Speaker : Rajesh Gupta
Affiliation : University of California San Diego
Host : Soha Hassoun
Energy is a precious societal resource, and increasingly rated for its quality or lack thereof as a contributor to greenhouse gases. Modern electrical energy systems operate at the intersection of technological advances in microelectronics, communications, and control. In the context of energy distribution systems, this trend has led to popular visions of smart electrical grids that dynamically match generation, transmission, and storage for the most efficient and reliable usage of electromagnetic energy. This talk examines how microgrids, which are self-managed grids with local cogeneration capabilities, can be used as testing grounds for the prototyping and testing of smart grid technologies. Using the prototype of a microgrid at the campus of the University of California at San Diego, we present energy data that points to promising methods for operation of various types of buildings that leverage coordinated use of sensing, information processing, and building HVAC systems. Based on measurements and analysis, we show that for the emerging class of mixed-use buildings – that is, buildings with a non-trivial component of energy use by IT equipment — significant possibilities exist to reduce total energy use from 10% to 30% based on effective duty-cycling of the IT and HVAC equipment, without affecting the comfort quality or availability of the building and computer resources. We focus on our efforts to sense differentiated presence sensing for proactive HVAC control and the possibilities it entails in reaching aggressive energy efficiency goals for buildings. We examine the emerging computer science problems arising from energy arbitration, alternative energy sourcing and capacity provisioning for computational resources through dynamic deferral of energy loads.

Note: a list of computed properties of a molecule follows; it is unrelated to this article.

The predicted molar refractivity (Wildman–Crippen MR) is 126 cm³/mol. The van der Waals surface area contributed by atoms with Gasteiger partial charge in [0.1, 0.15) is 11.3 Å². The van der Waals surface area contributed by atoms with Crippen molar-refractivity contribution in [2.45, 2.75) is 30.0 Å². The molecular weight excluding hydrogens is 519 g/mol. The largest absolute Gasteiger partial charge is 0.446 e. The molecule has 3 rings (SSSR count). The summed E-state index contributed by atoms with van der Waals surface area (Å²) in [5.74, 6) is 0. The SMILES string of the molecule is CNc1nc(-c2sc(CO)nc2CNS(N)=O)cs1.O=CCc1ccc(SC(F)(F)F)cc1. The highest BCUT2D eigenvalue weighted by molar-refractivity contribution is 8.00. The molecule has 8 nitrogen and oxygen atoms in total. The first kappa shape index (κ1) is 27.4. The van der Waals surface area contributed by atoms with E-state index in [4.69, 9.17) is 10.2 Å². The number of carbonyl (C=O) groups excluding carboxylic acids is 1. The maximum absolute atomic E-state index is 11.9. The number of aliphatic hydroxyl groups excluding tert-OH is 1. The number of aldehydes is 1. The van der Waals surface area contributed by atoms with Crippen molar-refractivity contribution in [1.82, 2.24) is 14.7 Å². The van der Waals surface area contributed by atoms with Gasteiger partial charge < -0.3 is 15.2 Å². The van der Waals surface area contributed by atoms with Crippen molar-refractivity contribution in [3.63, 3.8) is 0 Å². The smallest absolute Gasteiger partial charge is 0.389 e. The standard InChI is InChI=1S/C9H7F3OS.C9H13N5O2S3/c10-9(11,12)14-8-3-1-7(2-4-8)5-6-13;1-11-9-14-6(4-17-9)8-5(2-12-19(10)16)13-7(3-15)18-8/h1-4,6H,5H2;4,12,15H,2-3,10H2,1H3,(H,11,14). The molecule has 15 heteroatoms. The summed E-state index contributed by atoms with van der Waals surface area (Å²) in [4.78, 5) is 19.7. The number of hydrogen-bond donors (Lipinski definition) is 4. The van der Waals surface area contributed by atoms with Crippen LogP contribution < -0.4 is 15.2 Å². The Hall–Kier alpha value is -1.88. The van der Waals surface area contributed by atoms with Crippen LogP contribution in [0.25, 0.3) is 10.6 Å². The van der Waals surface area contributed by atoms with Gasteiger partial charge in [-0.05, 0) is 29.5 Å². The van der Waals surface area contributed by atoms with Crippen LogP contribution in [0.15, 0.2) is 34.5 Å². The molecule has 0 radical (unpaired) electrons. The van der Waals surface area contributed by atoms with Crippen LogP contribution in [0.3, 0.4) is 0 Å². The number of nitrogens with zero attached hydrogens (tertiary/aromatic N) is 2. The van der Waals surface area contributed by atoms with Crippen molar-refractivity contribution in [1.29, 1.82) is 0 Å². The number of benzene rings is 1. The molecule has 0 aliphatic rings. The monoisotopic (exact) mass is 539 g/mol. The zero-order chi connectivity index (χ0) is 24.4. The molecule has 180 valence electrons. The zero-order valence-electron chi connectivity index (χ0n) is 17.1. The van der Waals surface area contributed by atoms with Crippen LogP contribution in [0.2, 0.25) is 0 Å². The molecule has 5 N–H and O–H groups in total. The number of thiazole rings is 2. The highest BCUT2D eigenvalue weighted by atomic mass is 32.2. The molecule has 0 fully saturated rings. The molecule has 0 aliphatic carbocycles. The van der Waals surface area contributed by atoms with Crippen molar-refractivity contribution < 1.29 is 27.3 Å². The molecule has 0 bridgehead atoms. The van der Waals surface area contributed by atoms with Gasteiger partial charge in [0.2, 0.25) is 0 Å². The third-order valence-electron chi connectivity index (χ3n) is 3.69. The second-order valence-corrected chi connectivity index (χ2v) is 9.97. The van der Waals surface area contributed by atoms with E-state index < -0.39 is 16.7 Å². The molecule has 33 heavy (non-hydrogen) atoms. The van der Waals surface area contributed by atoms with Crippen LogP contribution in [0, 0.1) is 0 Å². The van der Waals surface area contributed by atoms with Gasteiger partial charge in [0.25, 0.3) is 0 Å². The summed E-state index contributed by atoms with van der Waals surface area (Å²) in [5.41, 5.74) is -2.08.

Bio: Rajesh K. Gupta is a QUALCOMM professor in Computer Science and Engineering at UC San Diego. His research focus is on energy efficiency from algorithms, devices to systems that scale from IC chips, data centers to commercial buildings. His past contributions include SystemC modeling and SPARK parallelizing high-level synthesis, both of which have been incorporated into industrial practice. Earlier Gupta lead or co-lead DARPA-sponsored efforts under the Data Intensive Systems (DIS) and Power Aware Computing and Communications (PACC) programs on role of adaptation in energy efficient system architectures. His ongoing projects are focused on mitigating microelectronic variability and creating non-volatile storage/memory systems. In recent years, Gupta and his students have received a best paper award at IEEE/ACM DCOSSa08 and a best demonstration award at IEEE/ACM IPSN/SPOTSa05. Gupta received a BTech in EE from IIT Kanpur, MS in EECS from UC Berkeley and a PhD in Electrical Engineering from Stanford University. Gupta is a Fellow of the IEEE. Gupta serves as chair of Computer Science and as associate director of the Qualcomm Institute at UCSD.